The Dangers of Running an Unsupported OS

Written by

CentOS® 6 end-of-life is coming up in November, which raises an important question for organizations running it and other web server operating systems: what happens if you continue to run it after its end-of-life?

Security-wise, that’s a dangerous prospect. Running an unsupported OS leaves servers open to all sorts of problems and attacks. What sort of dangers does an unsupported OS present, and how can you avoid them? Let’s find out.

Running an Unsupported OS: a Bad Idea

Running a web server without the support of the OS vendor presents major security and uptime problems:

  • Unpatched vulnerabilities: without continued security updates, a web server is increasingly susceptible to new sorts of attacks. New vulnerabilities will be found, but there will be no new patches from the OS vendor to fix them. Sooner or later, the server will get hacked, which will lead users to complain and customers to look elsewhere.
  • Unknown vulnerabilities: when an OS is no longer supported, its vendor has little incentive to look into and disclose vulnerabilities when they’re brought to its attention. This means that vulnerabilities develop that admins do not know about. While they may be unknown to admins, they’re often shared and sold among dark web hackers.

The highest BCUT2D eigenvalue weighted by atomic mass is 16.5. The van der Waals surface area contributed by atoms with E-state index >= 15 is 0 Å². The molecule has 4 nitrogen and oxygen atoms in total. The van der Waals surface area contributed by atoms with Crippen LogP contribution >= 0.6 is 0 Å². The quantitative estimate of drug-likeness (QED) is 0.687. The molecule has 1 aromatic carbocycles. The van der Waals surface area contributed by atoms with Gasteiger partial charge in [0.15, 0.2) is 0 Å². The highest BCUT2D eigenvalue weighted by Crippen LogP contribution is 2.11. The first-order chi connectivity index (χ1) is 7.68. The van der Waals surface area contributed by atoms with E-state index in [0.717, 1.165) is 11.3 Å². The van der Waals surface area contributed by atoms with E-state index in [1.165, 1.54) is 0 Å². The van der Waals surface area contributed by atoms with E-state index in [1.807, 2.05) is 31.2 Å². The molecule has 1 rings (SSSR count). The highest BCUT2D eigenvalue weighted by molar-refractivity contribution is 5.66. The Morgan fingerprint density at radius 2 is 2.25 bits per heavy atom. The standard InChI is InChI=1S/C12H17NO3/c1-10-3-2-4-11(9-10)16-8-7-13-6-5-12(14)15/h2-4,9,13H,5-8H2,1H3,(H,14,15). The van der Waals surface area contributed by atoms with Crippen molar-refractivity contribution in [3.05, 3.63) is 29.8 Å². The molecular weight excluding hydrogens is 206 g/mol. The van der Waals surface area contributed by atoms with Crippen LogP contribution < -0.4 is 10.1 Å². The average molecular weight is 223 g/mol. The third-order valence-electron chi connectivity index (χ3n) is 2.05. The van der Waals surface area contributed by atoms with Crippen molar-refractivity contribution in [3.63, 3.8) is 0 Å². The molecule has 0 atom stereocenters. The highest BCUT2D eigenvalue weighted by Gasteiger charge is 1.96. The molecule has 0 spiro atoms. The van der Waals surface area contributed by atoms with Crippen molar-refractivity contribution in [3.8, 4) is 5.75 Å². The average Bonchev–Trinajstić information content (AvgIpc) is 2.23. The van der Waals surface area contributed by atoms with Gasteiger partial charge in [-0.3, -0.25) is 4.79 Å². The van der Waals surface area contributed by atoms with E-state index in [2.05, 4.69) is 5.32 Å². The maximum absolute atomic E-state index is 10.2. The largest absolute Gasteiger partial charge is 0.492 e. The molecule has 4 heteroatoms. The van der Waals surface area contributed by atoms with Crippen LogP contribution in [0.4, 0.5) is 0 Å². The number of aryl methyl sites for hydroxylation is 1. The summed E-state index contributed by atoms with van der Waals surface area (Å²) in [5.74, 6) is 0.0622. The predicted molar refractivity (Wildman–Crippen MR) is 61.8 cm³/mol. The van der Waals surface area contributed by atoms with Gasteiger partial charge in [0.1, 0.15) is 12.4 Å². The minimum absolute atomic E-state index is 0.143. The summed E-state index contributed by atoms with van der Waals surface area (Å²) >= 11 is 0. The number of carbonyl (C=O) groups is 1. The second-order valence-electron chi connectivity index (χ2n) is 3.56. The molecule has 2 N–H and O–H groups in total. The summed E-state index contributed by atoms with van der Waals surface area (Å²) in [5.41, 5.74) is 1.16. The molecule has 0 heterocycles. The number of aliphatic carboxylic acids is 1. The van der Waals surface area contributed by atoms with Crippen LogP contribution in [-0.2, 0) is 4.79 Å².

• Compatibility issues: third-party software applications on an unsupported OS probably aren’t supported either, because their vendors only test them on current Oss. The performance of third-party apps can degrade over time and they can even stop running entirely. This means users are confronted with slow or non-functioning applications.

Can an Unsupported OS Be Safely Run?

In the past, organizations that weren’t ready to migrate to a newer, supported version of an OS just took their chances, and ran substantial risks. Now, that’s not always necessary. In the case of CentOS 6, third-party support makes it possible to run the OS safely, even after its end-of-life.

CloudLinux is offering this extended lifecycle support for CentOS 6. Making it work is easy: just run one command to add a new repository file, and you’ll get kernel security updates for CentOS 6 through June of 2024.

Also, CloudLinux’s support for CentOS 6 includes updates to cPanel and other packages critical for web hosting, such as Apache, PHP, MySQL, glibc, OpenSSL, OpenSSH, Zlib, and more.

How Do I Get CentOS 6 Extended Lifecycle Support?

You can fill out the response form on the CloudLinux CentOS 6 information page. A consultant will get back to you to talk about your organization’s needs, and make the arrangements for CentOS 6 extended lifecycle support.

Brought to you by

What’s hot on Infosecurity Magazine?